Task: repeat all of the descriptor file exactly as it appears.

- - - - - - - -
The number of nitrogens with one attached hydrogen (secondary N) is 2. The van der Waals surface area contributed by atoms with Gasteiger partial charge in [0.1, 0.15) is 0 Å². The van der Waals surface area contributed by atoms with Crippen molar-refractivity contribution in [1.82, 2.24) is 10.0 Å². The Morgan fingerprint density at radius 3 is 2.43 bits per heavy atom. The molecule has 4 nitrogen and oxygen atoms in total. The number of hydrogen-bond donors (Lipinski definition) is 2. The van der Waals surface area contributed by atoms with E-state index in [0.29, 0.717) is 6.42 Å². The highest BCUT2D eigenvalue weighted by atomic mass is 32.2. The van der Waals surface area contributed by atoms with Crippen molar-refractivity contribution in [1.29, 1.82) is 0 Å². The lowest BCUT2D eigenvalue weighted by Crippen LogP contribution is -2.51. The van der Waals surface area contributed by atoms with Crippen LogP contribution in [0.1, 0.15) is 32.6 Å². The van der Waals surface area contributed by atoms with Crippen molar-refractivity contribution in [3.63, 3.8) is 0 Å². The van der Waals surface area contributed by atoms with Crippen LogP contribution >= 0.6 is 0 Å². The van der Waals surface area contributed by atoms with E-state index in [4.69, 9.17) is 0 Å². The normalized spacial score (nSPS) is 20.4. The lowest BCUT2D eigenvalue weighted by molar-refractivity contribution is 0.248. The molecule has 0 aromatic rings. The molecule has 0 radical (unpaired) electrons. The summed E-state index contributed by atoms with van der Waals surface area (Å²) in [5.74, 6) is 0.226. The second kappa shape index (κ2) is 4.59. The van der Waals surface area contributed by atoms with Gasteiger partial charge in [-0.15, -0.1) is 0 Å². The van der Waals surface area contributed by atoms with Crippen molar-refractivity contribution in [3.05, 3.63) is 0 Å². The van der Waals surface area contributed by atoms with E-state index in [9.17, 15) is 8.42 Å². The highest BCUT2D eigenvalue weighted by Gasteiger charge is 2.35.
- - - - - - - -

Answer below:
The number of nitrogens with one attached hydrogen (secondary N) is 2. The van der Waals surface area contributed by atoms with Gasteiger partial charge in [0.1, 0.15) is 0 Å². The van der Waals surface area contributed by atoms with Crippen molar-refractivity contribution in [1.82, 2.24) is 10.0 Å². The Morgan fingerprint density at radius 3 is 2.43 bits per heavy atom. The molecule has 4 nitrogen and oxygen atoms in total. The number of hydrogen-bond donors (Lipinski definition) is 2. The van der Waals surface area contributed by atoms with E-state index in [0.29, 0.717) is 6.42 Å². The highest BCUT2D eigenvalue weighted by atomic mass is 32.2. The van der Waals surface area contributed by atoms with Crippen molar-refractivity contribution in [1.29, 1.82) is 0 Å². The lowest BCUT2D eigenvalue weighted by Crippen LogP contribution is -2.51. The van der Waals surface area contributed by atoms with Crippen LogP contribution in [0.1, 0.15) is 32.6 Å². The van der Waals surface area contributed by atoms with Crippen molar-refractivity contribution in [3.63, 3.8) is 0 Å². The van der Waals surface area contributed by atoms with Crippen LogP contribution >= 0.6 is 0 Å². The van der Waals surface area contributed by atoms with E-state index in [4.69, 9.17) is 0 Å². The normalized spacial score (nSPS) is 20.4. The lowest BCUT2D eigenvalue weighted by molar-refractivity contribution is 0.248. The molecule has 0 aromatic rings. The molecule has 0 radical (unpaired) electrons. The summed E-state index contributed by atoms with van der Waals surface area (Å²) in [5.74, 6) is 0.226. The second kappa shape index (κ2) is 4.59. The van der Waals surface area contributed by atoms with Gasteiger partial charge in [-0.15, -0.1) is 0 Å². The van der Waals surface area contributed by atoms with Crippen molar-refractivity contribution in [3.05, 3.63) is 0 Å². The van der Waals surface area contributed by atoms with E-state index in [9.17, 15) is 8.42 Å². The highest BCUT2D eigenvalue weighted by Gasteiger charge is 2.35.